To build on NReilingh's great answer, anything* is transcribable. Transcription is just making music so that it can be communicated visually to another musician. Most conventional music makes a trade off between detail and legibility, with things like tempo, phrasing, and articulation rendered by general, fairly ambiguous symbols.
Transcription focuses on what the composer or transcriber deems most important in the score. In most music, that's pitch and rhythm. If either of these is impossible to notate because it is obscured by effects, chances are that element isn't the most important thing for that passage. A faithful transcription can give a sketch of whatever the important elements for that segment are - the minimum a performer would need to render it accurately.
In transcriptions, I've seen "undecipherable" with a rough sketch if one or more of the elements cannot be distinguished (usually pitches). In any case, watching the performer can make it easier to see the technique used, which will make pitches and rhythms easier to render accurately.
Finally, composers can usually tell performers what is important about a piece. Even in non-western music cultures that don't have written notation systems, there is still a method of communicating important elements to other musicians. An good transcription can use this information from the composer to help others perform the piece as the composer intended.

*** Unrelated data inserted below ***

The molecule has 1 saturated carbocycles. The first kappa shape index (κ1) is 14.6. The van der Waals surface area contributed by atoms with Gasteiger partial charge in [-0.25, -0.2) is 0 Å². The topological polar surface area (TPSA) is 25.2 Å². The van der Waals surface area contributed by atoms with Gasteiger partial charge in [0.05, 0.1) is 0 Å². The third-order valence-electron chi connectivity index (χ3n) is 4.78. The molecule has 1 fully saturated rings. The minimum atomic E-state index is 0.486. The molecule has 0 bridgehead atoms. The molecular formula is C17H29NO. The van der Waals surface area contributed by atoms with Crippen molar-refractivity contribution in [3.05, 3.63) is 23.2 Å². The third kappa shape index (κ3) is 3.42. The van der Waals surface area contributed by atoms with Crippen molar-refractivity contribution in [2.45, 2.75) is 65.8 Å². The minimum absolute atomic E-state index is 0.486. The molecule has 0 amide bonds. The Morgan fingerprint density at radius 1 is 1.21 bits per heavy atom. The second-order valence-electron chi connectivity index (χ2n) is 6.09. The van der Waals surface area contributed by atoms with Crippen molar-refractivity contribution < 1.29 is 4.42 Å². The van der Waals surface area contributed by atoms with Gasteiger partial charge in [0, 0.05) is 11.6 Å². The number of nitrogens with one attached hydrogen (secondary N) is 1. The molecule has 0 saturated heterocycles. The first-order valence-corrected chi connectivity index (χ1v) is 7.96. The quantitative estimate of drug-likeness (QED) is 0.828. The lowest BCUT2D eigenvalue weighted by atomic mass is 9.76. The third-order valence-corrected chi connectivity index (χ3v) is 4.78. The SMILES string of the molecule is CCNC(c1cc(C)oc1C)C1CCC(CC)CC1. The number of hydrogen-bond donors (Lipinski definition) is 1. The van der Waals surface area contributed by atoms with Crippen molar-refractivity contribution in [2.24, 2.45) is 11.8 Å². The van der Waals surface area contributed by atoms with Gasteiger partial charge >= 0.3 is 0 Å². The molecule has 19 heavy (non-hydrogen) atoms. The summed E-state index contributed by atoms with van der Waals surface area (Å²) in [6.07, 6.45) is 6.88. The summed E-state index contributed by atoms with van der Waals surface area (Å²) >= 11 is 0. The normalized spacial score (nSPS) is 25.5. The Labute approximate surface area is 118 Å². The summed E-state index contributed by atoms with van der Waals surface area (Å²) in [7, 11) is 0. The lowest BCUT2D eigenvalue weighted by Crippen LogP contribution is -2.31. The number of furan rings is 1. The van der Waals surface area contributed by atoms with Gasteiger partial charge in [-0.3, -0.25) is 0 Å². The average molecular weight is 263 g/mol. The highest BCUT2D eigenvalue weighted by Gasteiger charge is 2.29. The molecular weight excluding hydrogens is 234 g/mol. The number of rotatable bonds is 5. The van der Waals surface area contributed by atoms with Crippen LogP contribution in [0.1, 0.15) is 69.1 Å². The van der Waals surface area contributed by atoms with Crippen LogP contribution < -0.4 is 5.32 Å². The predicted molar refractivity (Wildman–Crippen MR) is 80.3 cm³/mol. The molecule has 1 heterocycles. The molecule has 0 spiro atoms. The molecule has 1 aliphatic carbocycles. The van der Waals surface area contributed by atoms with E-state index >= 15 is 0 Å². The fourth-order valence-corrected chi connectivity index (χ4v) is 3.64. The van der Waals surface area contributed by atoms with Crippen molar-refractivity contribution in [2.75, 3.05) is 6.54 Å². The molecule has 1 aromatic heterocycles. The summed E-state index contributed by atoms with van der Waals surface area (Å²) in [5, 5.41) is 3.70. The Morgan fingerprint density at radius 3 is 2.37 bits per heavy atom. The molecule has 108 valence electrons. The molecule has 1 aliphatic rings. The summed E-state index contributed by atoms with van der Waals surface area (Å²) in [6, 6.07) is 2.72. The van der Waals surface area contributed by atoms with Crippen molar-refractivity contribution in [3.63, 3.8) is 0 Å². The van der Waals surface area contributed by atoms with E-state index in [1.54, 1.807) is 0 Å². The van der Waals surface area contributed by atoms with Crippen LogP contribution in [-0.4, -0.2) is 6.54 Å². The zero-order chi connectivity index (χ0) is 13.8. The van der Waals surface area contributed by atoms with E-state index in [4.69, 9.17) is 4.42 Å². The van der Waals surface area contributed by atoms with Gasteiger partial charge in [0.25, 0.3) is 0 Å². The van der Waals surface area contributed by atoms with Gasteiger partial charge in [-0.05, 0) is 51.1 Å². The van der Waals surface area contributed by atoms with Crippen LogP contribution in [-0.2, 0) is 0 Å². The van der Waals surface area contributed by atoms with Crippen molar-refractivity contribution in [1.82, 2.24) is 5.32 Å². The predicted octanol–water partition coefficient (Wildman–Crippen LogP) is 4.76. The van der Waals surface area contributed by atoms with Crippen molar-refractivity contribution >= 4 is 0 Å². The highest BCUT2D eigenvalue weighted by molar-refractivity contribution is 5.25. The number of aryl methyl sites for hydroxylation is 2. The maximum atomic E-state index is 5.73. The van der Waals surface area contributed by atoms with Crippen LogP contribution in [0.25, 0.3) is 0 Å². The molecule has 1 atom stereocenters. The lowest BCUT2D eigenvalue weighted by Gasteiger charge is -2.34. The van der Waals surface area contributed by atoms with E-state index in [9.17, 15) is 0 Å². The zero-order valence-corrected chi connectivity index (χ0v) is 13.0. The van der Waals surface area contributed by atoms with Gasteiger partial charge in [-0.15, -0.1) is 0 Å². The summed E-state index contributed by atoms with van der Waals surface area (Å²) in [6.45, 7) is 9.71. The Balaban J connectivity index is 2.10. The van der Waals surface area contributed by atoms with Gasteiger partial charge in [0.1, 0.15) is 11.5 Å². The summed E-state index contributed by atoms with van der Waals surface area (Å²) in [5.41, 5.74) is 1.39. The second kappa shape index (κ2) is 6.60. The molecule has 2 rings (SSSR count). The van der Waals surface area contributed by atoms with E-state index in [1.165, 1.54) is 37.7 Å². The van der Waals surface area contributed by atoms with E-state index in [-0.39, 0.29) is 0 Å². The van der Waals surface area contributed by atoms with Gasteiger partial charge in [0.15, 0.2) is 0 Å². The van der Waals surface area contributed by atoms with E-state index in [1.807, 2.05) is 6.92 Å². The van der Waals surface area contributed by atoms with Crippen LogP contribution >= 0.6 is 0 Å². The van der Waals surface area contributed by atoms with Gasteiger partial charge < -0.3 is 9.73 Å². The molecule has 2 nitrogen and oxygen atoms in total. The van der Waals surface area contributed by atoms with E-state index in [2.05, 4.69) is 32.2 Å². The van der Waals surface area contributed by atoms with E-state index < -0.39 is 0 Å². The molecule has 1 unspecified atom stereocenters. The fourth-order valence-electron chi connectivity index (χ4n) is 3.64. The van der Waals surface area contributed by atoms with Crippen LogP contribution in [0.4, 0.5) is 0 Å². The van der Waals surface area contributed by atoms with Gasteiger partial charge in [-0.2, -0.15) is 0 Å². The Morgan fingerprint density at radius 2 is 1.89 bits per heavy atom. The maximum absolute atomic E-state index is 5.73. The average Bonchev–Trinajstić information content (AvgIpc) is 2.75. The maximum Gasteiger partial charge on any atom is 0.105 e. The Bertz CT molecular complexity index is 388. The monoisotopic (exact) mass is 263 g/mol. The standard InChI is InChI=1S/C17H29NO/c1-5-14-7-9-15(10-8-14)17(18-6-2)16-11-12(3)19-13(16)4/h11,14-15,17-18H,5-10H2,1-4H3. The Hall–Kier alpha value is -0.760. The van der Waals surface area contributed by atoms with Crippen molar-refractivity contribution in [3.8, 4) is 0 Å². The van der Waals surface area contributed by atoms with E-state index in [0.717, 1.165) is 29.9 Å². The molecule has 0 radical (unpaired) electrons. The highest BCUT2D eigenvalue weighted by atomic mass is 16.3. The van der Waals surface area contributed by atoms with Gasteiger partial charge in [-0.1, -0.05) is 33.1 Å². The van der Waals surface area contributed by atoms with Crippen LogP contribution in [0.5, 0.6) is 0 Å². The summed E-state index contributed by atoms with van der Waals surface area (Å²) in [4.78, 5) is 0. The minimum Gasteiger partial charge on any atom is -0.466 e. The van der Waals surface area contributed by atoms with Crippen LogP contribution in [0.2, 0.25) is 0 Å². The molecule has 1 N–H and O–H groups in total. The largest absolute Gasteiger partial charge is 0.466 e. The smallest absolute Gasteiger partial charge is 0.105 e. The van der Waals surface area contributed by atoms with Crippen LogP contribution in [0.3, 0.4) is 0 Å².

Here I add some slightly more conventional examples, though Threnody is such a cool piece that I doubt I can even come close to such a cool example. Note the absence of meter in both pieces, rather the focus is on the way the layers interlock. This may be a surprise considering that they're both pieces for percussion:
And a piece that I hope to perform one day (here pitch level, form, and syllable are important, but rhythm is less rigid):
* anything, but also nothing. Even the simplest monophonic folk song can never be transcribed in perfect detail, while the most complex music possible can be notated in any number of methods, depending on the level of detail desired. See Threnody for a good example.